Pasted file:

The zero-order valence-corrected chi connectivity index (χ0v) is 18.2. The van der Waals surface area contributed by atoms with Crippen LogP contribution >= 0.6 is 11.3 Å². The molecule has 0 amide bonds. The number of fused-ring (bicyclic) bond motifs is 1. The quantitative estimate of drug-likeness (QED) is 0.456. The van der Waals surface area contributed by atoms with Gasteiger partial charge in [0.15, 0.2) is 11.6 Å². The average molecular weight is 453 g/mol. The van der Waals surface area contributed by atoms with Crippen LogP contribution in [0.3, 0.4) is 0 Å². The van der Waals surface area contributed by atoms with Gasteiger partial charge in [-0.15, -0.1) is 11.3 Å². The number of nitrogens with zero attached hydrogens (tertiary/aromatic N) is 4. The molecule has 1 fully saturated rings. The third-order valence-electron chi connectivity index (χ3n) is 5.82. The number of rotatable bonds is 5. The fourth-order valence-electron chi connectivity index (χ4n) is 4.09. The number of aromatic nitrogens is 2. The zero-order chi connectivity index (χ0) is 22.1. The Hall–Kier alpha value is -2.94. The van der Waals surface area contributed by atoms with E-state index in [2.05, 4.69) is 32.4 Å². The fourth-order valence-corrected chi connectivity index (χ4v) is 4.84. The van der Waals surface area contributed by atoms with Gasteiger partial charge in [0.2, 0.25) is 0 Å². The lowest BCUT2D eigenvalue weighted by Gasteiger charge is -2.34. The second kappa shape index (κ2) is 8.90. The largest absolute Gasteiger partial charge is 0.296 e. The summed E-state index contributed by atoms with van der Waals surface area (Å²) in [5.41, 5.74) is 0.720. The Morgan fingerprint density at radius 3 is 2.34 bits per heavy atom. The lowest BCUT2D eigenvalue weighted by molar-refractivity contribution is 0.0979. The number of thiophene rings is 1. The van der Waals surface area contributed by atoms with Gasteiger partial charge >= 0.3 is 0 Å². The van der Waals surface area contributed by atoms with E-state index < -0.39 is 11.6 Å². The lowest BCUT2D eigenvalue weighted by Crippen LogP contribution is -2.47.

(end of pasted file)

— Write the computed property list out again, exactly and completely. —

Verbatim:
The zero-order valence-corrected chi connectivity index (χ0v) is 18.2. The van der Waals surface area contributed by atoms with Crippen LogP contribution >= 0.6 is 11.3 Å². The molecule has 0 amide bonds. The number of fused-ring (bicyclic) bond motifs is 1. The quantitative estimate of drug-likeness (QED) is 0.456. The van der Waals surface area contributed by atoms with Gasteiger partial charge in [0.15, 0.2) is 11.6 Å². The average molecular weight is 453 g/mol. The van der Waals surface area contributed by atoms with Crippen LogP contribution in [0.3, 0.4) is 0 Å². The van der Waals surface area contributed by atoms with Gasteiger partial charge in [-0.15, -0.1) is 11.3 Å². The number of nitrogens with zero attached hydrogens (tertiary/aromatic N) is 4. The molecule has 1 fully saturated rings. The third-order valence-electron chi connectivity index (χ3n) is 5.82. The number of rotatable bonds is 5. The fourth-order valence-electron chi connectivity index (χ4n) is 4.09. The number of aromatic nitrogens is 2. The zero-order chi connectivity index (χ0) is 22.1. The Hall–Kier alpha value is -2.94. The van der Waals surface area contributed by atoms with E-state index in [2.05, 4.69) is 32.4 Å². The fourth-order valence-corrected chi connectivity index (χ4v) is 4.84. The van der Waals surface area contributed by atoms with Gasteiger partial charge in [0.2, 0.25) is 0 Å². The lowest BCUT2D eigenvalue weighted by Gasteiger charge is -2.34. The second kappa shape index (κ2) is 8.90. The largest absolute Gasteiger partial charge is 0.296 e. The summed E-state index contributed by atoms with van der Waals surface area (Å²) in [5.41, 5.74) is 0.720. The Morgan fingerprint density at radius 3 is 2.34 bits per heavy atom. The lowest BCUT2D eigenvalue weighted by molar-refractivity contribution is 0.0979. The number of thiophene rings is 1. The van der Waals surface area contributed by atoms with Gasteiger partial charge >= 0.3 is 0 Å². The van der Waals surface area contributed by atoms with E-state index < -0.39 is 11.6 Å². The lowest BCUT2D eigenvalue weighted by Crippen LogP contribution is -2.47.